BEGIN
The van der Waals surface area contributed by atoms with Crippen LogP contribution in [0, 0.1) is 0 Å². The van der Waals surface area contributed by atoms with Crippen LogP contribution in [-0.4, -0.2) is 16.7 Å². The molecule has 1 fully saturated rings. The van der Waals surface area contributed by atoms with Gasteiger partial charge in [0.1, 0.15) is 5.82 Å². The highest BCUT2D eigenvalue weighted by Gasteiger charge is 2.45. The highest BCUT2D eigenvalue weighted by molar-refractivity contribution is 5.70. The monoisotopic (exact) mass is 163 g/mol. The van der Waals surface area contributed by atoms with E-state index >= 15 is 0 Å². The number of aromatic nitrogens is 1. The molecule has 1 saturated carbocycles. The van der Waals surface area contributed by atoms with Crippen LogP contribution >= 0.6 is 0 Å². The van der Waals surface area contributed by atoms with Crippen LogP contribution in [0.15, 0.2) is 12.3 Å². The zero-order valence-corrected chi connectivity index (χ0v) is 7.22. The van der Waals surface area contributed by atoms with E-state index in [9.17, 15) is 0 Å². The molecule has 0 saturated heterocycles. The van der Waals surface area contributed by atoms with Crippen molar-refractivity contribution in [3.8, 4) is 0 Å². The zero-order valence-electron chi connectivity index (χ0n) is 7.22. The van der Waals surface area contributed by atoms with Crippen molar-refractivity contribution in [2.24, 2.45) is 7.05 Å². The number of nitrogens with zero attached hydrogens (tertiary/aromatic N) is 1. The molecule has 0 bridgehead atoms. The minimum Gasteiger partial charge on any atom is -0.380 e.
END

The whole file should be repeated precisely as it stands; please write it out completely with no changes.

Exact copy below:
The van der Waals surface area contributed by atoms with Crippen LogP contribution in [0, 0.1) is 0 Å². The van der Waals surface area contributed by atoms with Crippen LogP contribution in [-0.4, -0.2) is 16.7 Å². The molecule has 1 fully saturated rings. The van der Waals surface area contributed by atoms with Gasteiger partial charge in [0.1, 0.15) is 5.82 Å². The highest BCUT2D eigenvalue weighted by Gasteiger charge is 2.45. The highest BCUT2D eigenvalue weighted by molar-refractivity contribution is 5.70. The monoisotopic (exact) mass is 163 g/mol. The van der Waals surface area contributed by atoms with E-state index >= 15 is 0 Å². The number of aromatic nitrogens is 1. The molecule has 1 saturated carbocycles. The van der Waals surface area contributed by atoms with Crippen LogP contribution >= 0.6 is 0 Å². The van der Waals surface area contributed by atoms with Crippen LogP contribution in [0.15, 0.2) is 12.3 Å². The zero-order valence-corrected chi connectivity index (χ0v) is 7.22. The van der Waals surface area contributed by atoms with E-state index in [9.17, 15) is 0 Å². The molecule has 0 saturated heterocycles. The van der Waals surface area contributed by atoms with Crippen molar-refractivity contribution in [3.8, 4) is 0 Å². The zero-order valence-electron chi connectivity index (χ0n) is 7.22. The van der Waals surface area contributed by atoms with Crippen molar-refractivity contribution in [2.24, 2.45) is 7.05 Å². The number of nitrogens with zero attached hydrogens (tertiary/aromatic N) is 1. The molecule has 0 bridgehead atoms. The minimum Gasteiger partial charge on any atom is -0.380 e.